Submission ALP-POS-c59291d4

Topic automatically created for discussing the designs at:

@JSPEN, @miko_a, @nnarvaiss, and others who submitted designs based on ALP-POS-c59291d4-5.

We now have an initial crystal structure and this indeed acting as a covalent inhibitor. From the very initial structure, the density of the indole bound to the cysteine does not seem to be that well defined; thus, we are skeptical of pursuing it any further.

Some of the other chemists seem a bit surprised that this ester is such a “hot electrophile,” but it seems that its strength is mostly from that.

To be fair this binding is at the catalytic site and it is a lot easier to hydrolize esters than amides (especially phenol-type esters). The low IC50 values could be explained due to favourable interactions in initial non-covalent complex. It would seem quite reasonable to try a secondary (NH) or tertiary (NMe) amide analogues as they would have similar initial complex/geometry, but no covalent interactions.

Does the skepsis of working on this scaffold comes from predicted poor ADME or selectivity issues?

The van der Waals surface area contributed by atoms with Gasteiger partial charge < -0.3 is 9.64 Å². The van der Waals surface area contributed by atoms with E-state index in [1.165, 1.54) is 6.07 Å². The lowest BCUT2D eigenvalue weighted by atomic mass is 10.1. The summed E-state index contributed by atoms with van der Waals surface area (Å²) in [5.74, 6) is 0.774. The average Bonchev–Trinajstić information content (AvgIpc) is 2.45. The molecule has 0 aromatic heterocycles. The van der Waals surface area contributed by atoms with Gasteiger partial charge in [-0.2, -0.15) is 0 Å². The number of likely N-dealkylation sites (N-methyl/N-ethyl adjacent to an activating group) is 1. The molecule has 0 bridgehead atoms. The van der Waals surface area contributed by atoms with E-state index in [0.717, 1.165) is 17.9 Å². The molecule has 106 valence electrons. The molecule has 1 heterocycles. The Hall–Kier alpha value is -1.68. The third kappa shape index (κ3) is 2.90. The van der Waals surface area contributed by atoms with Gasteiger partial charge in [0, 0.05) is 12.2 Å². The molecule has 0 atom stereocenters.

While it might not make a good drug - reporting on these esters could be useful for people looking to develop new synthetic reactions

Hi Matt,

The aza and meta-chloro substituents will both make the chloropyridine a better leaving group relative to phenyl. I would anticipate issues with both selectivity and in vivo stability for this (and similar) compounds.

Thanks @nnarvaiss, @pwkenny, @stentor,

As Peter points out, main concerns are selectivity and stability given how reactive it is. @nnarvaiss I guess making the amide is in an interesting way to probe if any of the good binding is a result of favorable non-covalent interactions.


@nnarvaiss @stentor @mc-robinson Just a quick point of clarification to correct an error on my part. The leaving groups are actually 3-chloro, 5-hydroxypyridine and phenol rather than chloropyridine and phenyl. Apologies for any confusion.

1 Like